The travel industry opposes a mandate, calling it “counterproductive” and “costly,” but Harvard research supports the idea
The Centers for Disease Control and Prevention is not planning to require preflight COVID-19 tests for domestic air travelers – at least not at present.
"At this time, CDC is not recommending required point of departure testing for domestic travel," the CDC said, according to a statement released Friday. "As part of our close monitoring of the pandemic, in particular the continued spread of variants, we will continue to review public health options for containing and mitigating spread of COVID-19 in the travel space."
The possibility of preflight testing had been floated by Transportation Secretary Pete Buttigieg during a Feb. 7 interview with Axios, when he mentioned a preflight testing mandate was part of an "active conversation" with the CDC.
According to reports from Reuters,
the CDC announcement came Friday, Feb. 12, the same day Jeffrey Zients, the White House coronavirus task force director held a virtual meeting with leaders from the aviation industry, including executives from American Airlines, United Airlines and Southwest Airlines and representatives of airline unions.
The industry has been vocal in its opposition to the idea. In a letter to President Joe Biden Southwest Airlines CEO Gary Kelly and the leaders of the airline’s unions said such a mandate would be “counterproductive, costly, and have serious unintended consequences,” Reuters reports.
In a statement released after the meeting, Roger Dow, CEO of the US Travel Association, said based on January 2021 data, a testing requirement for domestic air travel would necessitate a 42 percent increase in daily testing capacity nationwide.
The high cost and low availability of testing make a domestic testing mandate “a challenging concept to put into practice,” Dow concluded.
In its statement, the CDC repeated its existing guidance to curtail all travel to limit the spread of COVID-19, but the agency offered no additional details about its decision to forego mandatory testing for domestic travelers.
The US already has a preflight testing requirement
in place for all international arrivals. The rules, which went into effect Jan. 26, require all inbound travelers over the age of 2 to show negative COVID-19 test results prior to departure.
In addition, the Biden administration has issued a nationwide mask mandate
for travelers on all public transit – planes, trains and buses – as well as at "any airport, bus terminal, marina, seaport or other port, subway station, terminal, train station, US port of entry, or any other location that provides transportation." For air travelers, the new requirements are being enforced by the Transportation Security Administration, and may include fines of up to $1,500.
Although airline industry leaders may be fervently opposed to the idea of domestic testing, research from Harvard University suggests the idea of rapid testing of passengers before boarding may serve a "critical need'' in identifying asymptomatic passengers and keeping them off planes, reducing the risk of transmission.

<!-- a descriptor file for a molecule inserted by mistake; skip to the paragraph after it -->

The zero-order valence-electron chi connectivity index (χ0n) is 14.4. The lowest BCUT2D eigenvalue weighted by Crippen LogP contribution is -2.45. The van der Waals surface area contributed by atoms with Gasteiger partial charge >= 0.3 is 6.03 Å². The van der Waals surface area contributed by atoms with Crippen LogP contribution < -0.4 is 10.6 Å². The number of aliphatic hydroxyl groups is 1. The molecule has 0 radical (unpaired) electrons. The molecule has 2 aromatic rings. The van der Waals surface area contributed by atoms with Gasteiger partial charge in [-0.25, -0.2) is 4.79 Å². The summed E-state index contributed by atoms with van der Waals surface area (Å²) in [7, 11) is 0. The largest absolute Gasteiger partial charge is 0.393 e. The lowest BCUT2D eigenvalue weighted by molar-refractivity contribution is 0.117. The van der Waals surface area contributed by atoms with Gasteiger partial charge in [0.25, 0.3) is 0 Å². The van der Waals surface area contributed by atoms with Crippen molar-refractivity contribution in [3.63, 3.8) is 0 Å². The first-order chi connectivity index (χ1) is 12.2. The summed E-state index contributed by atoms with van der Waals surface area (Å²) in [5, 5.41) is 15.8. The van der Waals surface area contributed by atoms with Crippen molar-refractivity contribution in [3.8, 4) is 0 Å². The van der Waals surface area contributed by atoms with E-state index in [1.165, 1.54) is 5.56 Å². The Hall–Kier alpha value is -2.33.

In a summary of the 262-page report released last week, researchers at Harvard's T.H. Chan School of Public Health found testing is a more effective measure than other methods, including temperature checks, which are done at some airports.
"Viral testing is an important public health screening mechanism that can quickly and efficiently identify those with infections and stop them from undergoing activities that could expose others, including potential travel,'' the report advised.
Although the study endorsed testing, it also acknowledged the challenges of rolling out such a policy on a large scale. Specifically it focuses on rapid tests, including new testing methods that may still be in development, which could offer cheaper and more efficient ways get results than current diagnostic tests.
"The provision of rapid viral testing at airports requires careful attention to a realistic assessment of implementation, as well as sensitive matters of privacy, legal considerations and the logistical challenges of isolating and caring for newly identified positive cases," the study’s summary concludes.
The Harvard research is the second of a two-part report from the Aviation Public Health Initiative funded by the aviation industry to assess the risks of flying during the coronavirus pandemic. Phase one of the research,
which focused on the risks onboard the aircraft, was much-touted by the airline industry when it was released in October.
That report concluded that there is a low risk of SARS-COV-2 transmission on aircraft because of the frequent exchange of air and HEPA filters on planes, resulting in over 99 percent of the particles containing the virus being removed from cabin air.
In addition to its endorsement of rapid testing, the Harvard study suggests a number of other strategies as part of a "layered approach" to limit coronavirus spread from travel. Most important was continuing face mask mandates – which it described as a "first order measure to mitigate transmission" – even after vaccines become more widely available. cdc.gov